JB:
I do not believe that someone who has supported Roe v. Wade that would be part of those qualifications.

What a terrible response. That grammatically awful sentence does not make it clear whether he is in fact imposing a litmus test ("Someone who supported Roe v. Wade would not be considered qualified") or not considering the issue ("Whether someone supported Roe v. Wade would not be considered"). Whatever he meant, he did not mean what he said, and he leaves himself open for both sides to read whatever they want into his statement.
10.16.2008 11:28am
wm13:
"he leaves himself open for both sides to read whatever they want into his statement."

OMG! I could never vote for a politician who does that. My mind is made up.
10.16.2008 11:34am
JB:
wm13,
I wasn't critiquing his message, but his effectiveness. At the key moment in that part of the debate, when the table was set and he was served what ought to have been an easy softball, he whiffed, and whiffed big. No matter what his position, no matter what he was trying to do, he made a huge tactical error there.

Politicians should be punished for running lousy, counterproductive campaigns. The Democrats, having lost twice largely due to incredibly crappy organization and message control, finally nominated someone who can master the basic requirements of a candidacy; the Republicans, who got lazy facing such doofuses, can no longer get away with their brand of lousy campaigning--politics of personal destruction, dog-whistling, and distracting asides. Hopefully the 2012 election will feature much higher-quality campaigning on both sides. Even a return to the 1988-96 level of competence would be refreshing.
10.16.2008 11:40am
Matt_T:
As bad as McCain's "not a litmus test" litmus test is, Obama comes out looking worse:

I think that it's important for judges to understand that if a woman is out there trying to raise a family, trying to support her family, and is being treated unfairly, then the court has to stand up, if nobody else will. And that's the kind of judge that I want.

Obama, the person we're supposed to believe is legally and otherwise erudite, can only make an emotionally charged appeal to "fairness" that totally disregards the role of the judiciary. He would have been much better off - and probably even furthered his cross-aisle appeal - to say that he wants judges that enforce the clear mandates of the Constitution but will defer to the sort of remedial or leveling legislative measures he would like to see.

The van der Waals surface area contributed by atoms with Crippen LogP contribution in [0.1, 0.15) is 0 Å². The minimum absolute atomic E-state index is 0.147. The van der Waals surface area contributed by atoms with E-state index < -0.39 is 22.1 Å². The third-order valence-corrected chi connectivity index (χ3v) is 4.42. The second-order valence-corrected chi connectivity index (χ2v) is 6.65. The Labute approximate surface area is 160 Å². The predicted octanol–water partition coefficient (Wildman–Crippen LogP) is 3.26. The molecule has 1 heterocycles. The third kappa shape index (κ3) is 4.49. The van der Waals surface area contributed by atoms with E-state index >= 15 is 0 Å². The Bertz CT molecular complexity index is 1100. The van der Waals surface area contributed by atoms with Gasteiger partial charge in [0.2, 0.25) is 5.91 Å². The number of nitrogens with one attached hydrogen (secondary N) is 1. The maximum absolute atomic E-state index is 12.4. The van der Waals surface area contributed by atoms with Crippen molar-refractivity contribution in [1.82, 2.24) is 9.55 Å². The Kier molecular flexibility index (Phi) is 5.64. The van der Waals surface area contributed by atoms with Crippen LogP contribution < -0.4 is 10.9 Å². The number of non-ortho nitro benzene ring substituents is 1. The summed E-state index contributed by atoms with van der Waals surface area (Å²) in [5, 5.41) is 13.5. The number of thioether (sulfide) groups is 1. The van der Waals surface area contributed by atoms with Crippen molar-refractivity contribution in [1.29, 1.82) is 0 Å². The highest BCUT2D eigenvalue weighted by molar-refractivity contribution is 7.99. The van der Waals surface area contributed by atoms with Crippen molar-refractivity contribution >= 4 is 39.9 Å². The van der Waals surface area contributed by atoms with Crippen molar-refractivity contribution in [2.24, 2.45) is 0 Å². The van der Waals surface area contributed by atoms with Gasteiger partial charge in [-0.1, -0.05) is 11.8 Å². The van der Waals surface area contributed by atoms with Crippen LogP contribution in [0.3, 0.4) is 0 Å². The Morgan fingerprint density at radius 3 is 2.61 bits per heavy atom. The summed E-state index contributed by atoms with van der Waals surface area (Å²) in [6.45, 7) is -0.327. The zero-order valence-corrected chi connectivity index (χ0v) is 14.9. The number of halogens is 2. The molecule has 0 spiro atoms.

10.16.2008 11:40am
Johnny Canuck (mail):
"he leaves himself open for both sides to read whatever they want into his statement."

OMG! I could never vote for a politician who does that. My mind is made up.

It is one thing to do it deliberately, but to do it unintentionally, just helps image of fuzzy headed senior
10.16.2008 11:43am
Johnny Canuck (mail):
"fairness" that totally disregards the role of the judiciary.

What have Americans done with the historic role of Courts of Equity- the king's conscience? Is that why the (bad?) pay equity decision

I suspect those undecided voters probably think courts that treat people fairly would be a good thing.
10.16.2008 11:48am
Elliot123 (mail):
"I think that it's important for judges to understand that if a woman is out there trying to raise a family, trying to support her family, and is being treated unfairly, then the court has to stand up, if nobody else will. And that's the kind of judge that I want."

So, if the judge disagrees with the legislature about what is fair, he should act on his own views? If there is no law about what the judge thinks is fair, he should act alone? Does nobody else matter besides the judge and his personal views?

This sounds like something written by the people who rant about "Black Robed Masters."
10.16.2008 11:50am
smitty1e:
Which Roosevelt: Teddy or Franky?
10.16.2008 11:51am
lesser ajax:
For the record, H.R. 2831 did not "waive[] the statute of limitations", but instead stated that the cause of action accrues "when a discriminatory compensation decision or other practice is adopted, when a person becomes subject to a discriminatory compensation decision or other practice, or when a person is affected by application of a discriminatory compensation decision or other practice, including each time wages, benefits, or other compensation is paid, resulting in whole or in part from such a decision or other practice."

Hardly a trial lawyer's dream (20 or 30 years worth of claims), since the change would only have an effect when the person has been subjected to discriminatory pay within the last 180 or 300 days.
10.16.2008 11:56am
Sarcastro (www):
Fairness and equality have No Place in Constitutional discourse! Obama is a fool to bring it up, and this clearly means he's for unfettered judicial MADNESS!

Obama has just lost the People-Who-Hate-Obama-Already vote!
10.16.2008 12:00pm
neurodoc:
I will look for those judges who have an outstanding judicial record, who have the intellect, and who hopefully have a sense of what real-world folks are going through...I think that it's important for judges to understand that if a woman is out there trying to raise a family, trying to support her family, and is being treated unfairly, then the court has to stand up, if nobody else will.
Ledbetter was a matter of statutory interpretation, that is what Congress had enacted, wasn't it? So how would "a sense of what real-world folks are going through" come into play in deciding a case like Ledbetter? By "if nobody else will," Obama can't possibly mean "if Congress won't," can he?

Damn if it doesn't sound like Obama is calling for the Supreme Court to function as the Supreme Legislature. I lean liberal on Supreme Court appointments, but this is too "liberal," if liberal it is, for me.
10.16.2008 12:03pm